How Does the Cold Weather Affect the Elderly?
Cold weather can have an impact far greater than simply making someone uncomfortable. Older people and those who already have health concerns could be seriously affected by the issues bought about by a drop in temperature. This is especially of concern following last year’s large increase in excess winter deaths. As an example of the scale this represents, last winter saw 23,137 deaths in Scotland, the highest in 18 years, and a 75% increase of additional deaths over the winter previous.
Many people don’t realise just how far reaching the consequences of cold weather can be, and just how detrimental it can be to a person’s physical and emotional well-being. Here, we’re going to take a look at some of the biggest issues surrounding elderly people and cold weather. While these things can affect anyone at any age – especially if they have an illness – the effect on the elderly is often more severe and more common.
There are a few reasons for this. For example, as we get older, it becomes harder for our bodies to recognise how cold we are. Therefore, we become less efficient at responding appropriately and in good time to prevent exposure to the cold from creating more serious issues. This is why it is so important to keep your home above 18°C at all times if you are aged over 65, as the effects of being cold will last longer than for most younger people.
This is by no means a complete list of the issues that elderly people can face from the cold, however, it should give you a good overview of some of the most significant.
Cold Weather Can Cause Increased Blood Pressure
When we get cold – especially if our bodies fail to recover quickly – this can cause the blood to thicken and thus increase blood pressure. As a result of this, life-threatening incidents such as a heart attack or stroke are more likely. This problem is much larger than most people realise.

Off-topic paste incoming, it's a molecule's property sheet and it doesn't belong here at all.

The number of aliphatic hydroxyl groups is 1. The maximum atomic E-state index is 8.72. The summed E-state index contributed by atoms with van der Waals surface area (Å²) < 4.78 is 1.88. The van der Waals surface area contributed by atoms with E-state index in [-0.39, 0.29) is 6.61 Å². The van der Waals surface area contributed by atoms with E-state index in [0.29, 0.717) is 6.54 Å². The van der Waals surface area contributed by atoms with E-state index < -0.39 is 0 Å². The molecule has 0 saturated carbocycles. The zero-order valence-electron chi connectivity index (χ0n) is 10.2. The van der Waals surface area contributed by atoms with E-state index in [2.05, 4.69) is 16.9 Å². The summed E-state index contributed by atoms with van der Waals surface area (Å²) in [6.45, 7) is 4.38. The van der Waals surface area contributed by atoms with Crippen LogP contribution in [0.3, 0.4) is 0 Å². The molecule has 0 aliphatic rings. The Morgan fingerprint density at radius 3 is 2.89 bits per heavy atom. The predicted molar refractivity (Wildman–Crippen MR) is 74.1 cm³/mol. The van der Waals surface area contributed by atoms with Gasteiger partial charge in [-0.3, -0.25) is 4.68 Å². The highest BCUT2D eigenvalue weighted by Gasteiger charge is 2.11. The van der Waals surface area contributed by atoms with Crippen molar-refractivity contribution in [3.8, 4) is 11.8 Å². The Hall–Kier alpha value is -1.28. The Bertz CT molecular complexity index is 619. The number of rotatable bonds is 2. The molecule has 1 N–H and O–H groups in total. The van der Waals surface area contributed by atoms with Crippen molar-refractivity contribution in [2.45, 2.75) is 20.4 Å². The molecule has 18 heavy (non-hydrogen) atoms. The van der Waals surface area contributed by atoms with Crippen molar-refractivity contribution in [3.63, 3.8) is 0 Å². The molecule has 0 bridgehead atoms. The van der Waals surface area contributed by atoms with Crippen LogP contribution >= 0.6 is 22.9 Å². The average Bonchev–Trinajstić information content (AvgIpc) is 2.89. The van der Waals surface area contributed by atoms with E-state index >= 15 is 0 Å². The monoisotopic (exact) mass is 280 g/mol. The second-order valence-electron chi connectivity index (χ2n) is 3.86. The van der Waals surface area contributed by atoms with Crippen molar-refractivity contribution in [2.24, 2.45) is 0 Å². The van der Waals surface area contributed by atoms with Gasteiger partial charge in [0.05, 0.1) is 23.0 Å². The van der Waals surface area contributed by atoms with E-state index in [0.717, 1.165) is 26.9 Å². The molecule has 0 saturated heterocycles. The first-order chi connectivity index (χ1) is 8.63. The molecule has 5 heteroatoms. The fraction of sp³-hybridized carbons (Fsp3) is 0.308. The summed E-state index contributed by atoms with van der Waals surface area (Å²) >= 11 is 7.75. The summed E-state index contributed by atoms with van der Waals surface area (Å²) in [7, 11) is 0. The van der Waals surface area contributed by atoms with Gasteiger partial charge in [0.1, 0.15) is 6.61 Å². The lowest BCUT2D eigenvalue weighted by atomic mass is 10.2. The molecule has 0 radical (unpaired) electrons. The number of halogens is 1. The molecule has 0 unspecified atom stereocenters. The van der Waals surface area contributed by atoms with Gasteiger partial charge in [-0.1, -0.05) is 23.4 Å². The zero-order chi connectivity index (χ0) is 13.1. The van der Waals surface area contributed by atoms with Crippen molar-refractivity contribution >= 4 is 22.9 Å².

In 2001, a study conducted by the London School of Hygiene and Tropical Medicine found that people in poorly heated homes are more vulnerable to winter death than those In well-heated homes. The Office of National Statistics wrote that ischaemic heart disease and respiratory diseases, alongside Alzheimer’s disease and cerebrovascular diseases, account for the majority of additional winter deaths. Respiratory disease sits above both circulatory disease and dementia as the leading causes. In the winter of 2014-15 for instance, it caused 13,100 deaths, several thousand more than the other two top causes.
Another example comes from the British Heart Foundation, who reported that between December 2016 and March 2017, 7,400 extra winter deaths were caused by heart attacks and strokes in England and Wales. This represents an increase of 1,600 from the previous year.
Suffering From the Flu
While cold weather can cause various illnesses, one of the most common and the most devastating is the flu virus. Last year saw a significant increase in people suffering from the flu, including many elderly people. This was so significant that it led the government to roll out a more effective flu vaccine for those ages over 65 and over.
Put simply, flu is no joke, and you’re more likely to get it in cold weather, with studies suggesting that low humidity and cold temperatures keep the virus more stable than hotter and more humid climates.
According to the United Kingdom Met Office, cold weather makes those with arthritis suffer worse, and as it is most common in people aged in their mid-40s and over, that means that the cold disproportionately affects older people. And this worsening of the condition isn’t just about a decrease in quality of life either: it can also increase the possibility of serious accidents due to the effect on things such as a person’s grip strength.
Anxiety and Depression
Worrying about the cold can also have a serious effect on the mental health of elderly people. A survey of 2,000 people aged 65 and over found that around half (46%) worried about the prospect of the cold increasing their bills, and a similar number (56%) were concerned that their income would not be enough to cover the cost, with a fifth admitting to having to use savings or credit to get through the winter months.
Financial worries are one of the most common causes of mental health issues. According to YouGov research on those aged 55 and over, it is one of the most common triggers for mental health problems, with 27% citing that being the case for them. These concerns can cause serious anxiety and impact a person’s mental – as well as physical – health.
The winter months don’t have to be a cause of concern or discomfort though. By keeping the temperature of an elderly person’s home consistently at 18°C or over, you can help to improve their quality of life and alleviate any health conditions they may have. There are plenty of practical and affordable steps you can take to keep the elderly warm during Winter as well as government schemes which financially contribute towards increased heating costs for the elderly.
By offering a little support to those most affected by the cold, you can ensure we all have a happy and warm winter.